This column was originally published on RealMoney on Feb. 16 at 1:00 p.m. EST. It's being republished as a bonus for TheStreet.com readers.
Opinions, opinions -- everyone wants opinions.
Most of the email I get from readers are requests for my thoughts on their favorite stocks and futures or Wall Street buzz. My backlog has gotten so large that there's just space here for a few sound-bites on each subject. I've left out a chart or two to save space, so please pull one up for yourself and follow along.
: I don't think
is a good investment. When Internet stocks turn around, they tend to go the other way for months or years. Just look at the ugly decline of
after it topped out last year. But there's still going to be a profitable trade on this one any day now.
The stock has just dropped into long-term support at the 200-day moving average. This corresponds to the $325 to $350 level. This is a great place to start a substantial countertrend rally.
: Why is anyone even interested in this tech-bubble dog?
has gone absolutely nowhere in the last eight years. Building computers these days is as profitable as building toasters. Save your money and find a stock that has a chance to actually go up over time.
: This one is really interesting. Crude prices have fallen apart in the last two weeks after the Iran crisis failed to carry that market over the Katrina high. The futures contract has fallen well below $60 a barrel, even though we're headed into the summer driving season. (See chart below.)
Note how the contract just broke 14-month channel support. Under normal circumstances, I tell readers to look for a quick recovery over that line in the sand, but the tape says otherwise. The vertical decline predicts that crude oil is headed into a test at $50 in the next few weeks.
: Used to hate them, but now I love them. The market will succeed or fail in 2006 on the backs of semiconductor stocks. The Philadelphia Semiconductor Sector Index (SOX) tagged its early 2004 high of 560 earlier this year. This is the level the sector needs to rally above in order to resume its bull advance. I think it's going to do it.
: A vast majority of momentum stocks such as
get hot once and then flame out for good. After the fires have been extinguished, you need to move on and never, ever look back.
Seriously, you're just hoping that lightning will strike twice in the same place. Guess what: It won't, and you're wasting your time waiting for it to happen.
is still trading below its 200-day moving average at $47.60 and multiyear resistance at $51. Ask me again when the stock has mounted both of those major obstacles. Until then, I wouldn't touch the stock with a 10-foot pole.
: This is scary stuff, but reality often turns out better than the apocalyptic headlines shoved down our throats every day. Remember AIDS before Magic Johnson or orange alerts before duct tape?
Real killer bees buzz around our backyard each summer. They're actually kind of cute, as long as you keep your distance.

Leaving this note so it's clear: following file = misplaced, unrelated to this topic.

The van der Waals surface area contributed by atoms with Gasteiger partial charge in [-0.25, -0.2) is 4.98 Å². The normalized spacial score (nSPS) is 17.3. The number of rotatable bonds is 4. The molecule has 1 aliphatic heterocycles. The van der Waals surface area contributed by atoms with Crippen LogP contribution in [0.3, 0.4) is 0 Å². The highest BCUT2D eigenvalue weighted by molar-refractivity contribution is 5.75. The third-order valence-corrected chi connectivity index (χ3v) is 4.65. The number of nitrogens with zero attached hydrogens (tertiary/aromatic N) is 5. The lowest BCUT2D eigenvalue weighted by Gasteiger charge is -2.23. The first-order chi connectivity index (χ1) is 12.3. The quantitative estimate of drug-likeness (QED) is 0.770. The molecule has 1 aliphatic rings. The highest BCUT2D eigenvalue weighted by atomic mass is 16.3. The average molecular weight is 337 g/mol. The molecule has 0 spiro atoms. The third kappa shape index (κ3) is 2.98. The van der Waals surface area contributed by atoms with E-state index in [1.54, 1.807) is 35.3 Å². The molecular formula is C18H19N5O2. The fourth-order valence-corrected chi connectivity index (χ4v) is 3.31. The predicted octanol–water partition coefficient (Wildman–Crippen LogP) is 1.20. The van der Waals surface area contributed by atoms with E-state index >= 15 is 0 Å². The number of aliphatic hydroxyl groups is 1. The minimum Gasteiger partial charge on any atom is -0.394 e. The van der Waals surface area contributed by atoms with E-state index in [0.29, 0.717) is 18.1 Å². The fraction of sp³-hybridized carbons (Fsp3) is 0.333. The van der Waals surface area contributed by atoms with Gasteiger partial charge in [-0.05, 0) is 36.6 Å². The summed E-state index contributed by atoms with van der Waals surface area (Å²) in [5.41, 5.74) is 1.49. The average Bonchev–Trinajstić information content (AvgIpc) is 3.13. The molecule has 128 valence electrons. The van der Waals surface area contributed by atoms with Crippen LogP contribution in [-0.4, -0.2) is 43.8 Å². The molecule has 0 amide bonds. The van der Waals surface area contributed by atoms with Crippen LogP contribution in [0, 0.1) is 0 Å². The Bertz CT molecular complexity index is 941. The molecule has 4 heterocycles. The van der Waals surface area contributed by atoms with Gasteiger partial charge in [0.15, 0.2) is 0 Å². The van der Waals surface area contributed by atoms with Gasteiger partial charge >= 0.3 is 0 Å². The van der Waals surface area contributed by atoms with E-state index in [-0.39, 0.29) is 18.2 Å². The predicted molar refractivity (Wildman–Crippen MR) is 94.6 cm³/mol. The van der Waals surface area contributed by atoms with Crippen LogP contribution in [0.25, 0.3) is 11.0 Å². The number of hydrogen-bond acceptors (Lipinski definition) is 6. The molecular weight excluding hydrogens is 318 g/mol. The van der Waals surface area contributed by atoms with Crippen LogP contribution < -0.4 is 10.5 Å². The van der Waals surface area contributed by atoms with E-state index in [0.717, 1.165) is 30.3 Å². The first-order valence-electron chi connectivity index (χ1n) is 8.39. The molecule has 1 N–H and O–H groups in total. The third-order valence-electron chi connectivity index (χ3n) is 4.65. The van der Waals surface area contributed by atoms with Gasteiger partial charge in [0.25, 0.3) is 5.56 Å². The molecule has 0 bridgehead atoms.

: Who cares about the Fed and what it does next week or next year? I've got to put food on the table today, friend, and the governors can't help me do it.
: Love them, but I can't trade them. They're so volatile, it would take all of my energy just to focus on their price action. With the same effort, I can track 100 better-known stocks without working up a sweat.
It's called opportunity cost, and the opportunity just isn't worth the cost to me.
. See the entry on Dell above. Who cares about Mr. Softee? I sure don't.
. A reader yelled at me for not including this highflier on a list of hot prospects for 2006. I didn't have the heart to tell him that I traded this stock several dozen times last year and made quite a bit of money. Last year was the right time to play this momentum favorite.
See the chart? This is what a top looks like: A big euphoric high, followed by massive distribution, in which the smartest players are taking profits and walking away. It will usually get a lot worse when you see a rollover like this one. This stock could be trading in the low $20s by the summer.
Alternative energy stocks
: Love the sector and love the stocks. They're selling off after the State of the Union address failed to inspire another rally leg. I believe this decline represents an excellent buying opportunity for a run to new highs this year. My two favorite names in the group:
Tech stars that tanked
Level 3 Communications
Are you serious? Please tell me you're not serious. These are the mangiest of market dogs, every single one of them. It makes more sense for you to buy a real pooch and save the aggravation of losing money in the stock market.
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Alan Farley is a professional trader and author of
The Master Swing Trader
. Farley also runs a Web site called HardRightEdge.com, an online resource for trading education, technical analysis and short-term investment strategies. Under no circumstances does the information in this column represent a recommendation to buy or sell stocks. Farley appreciates your feedback;
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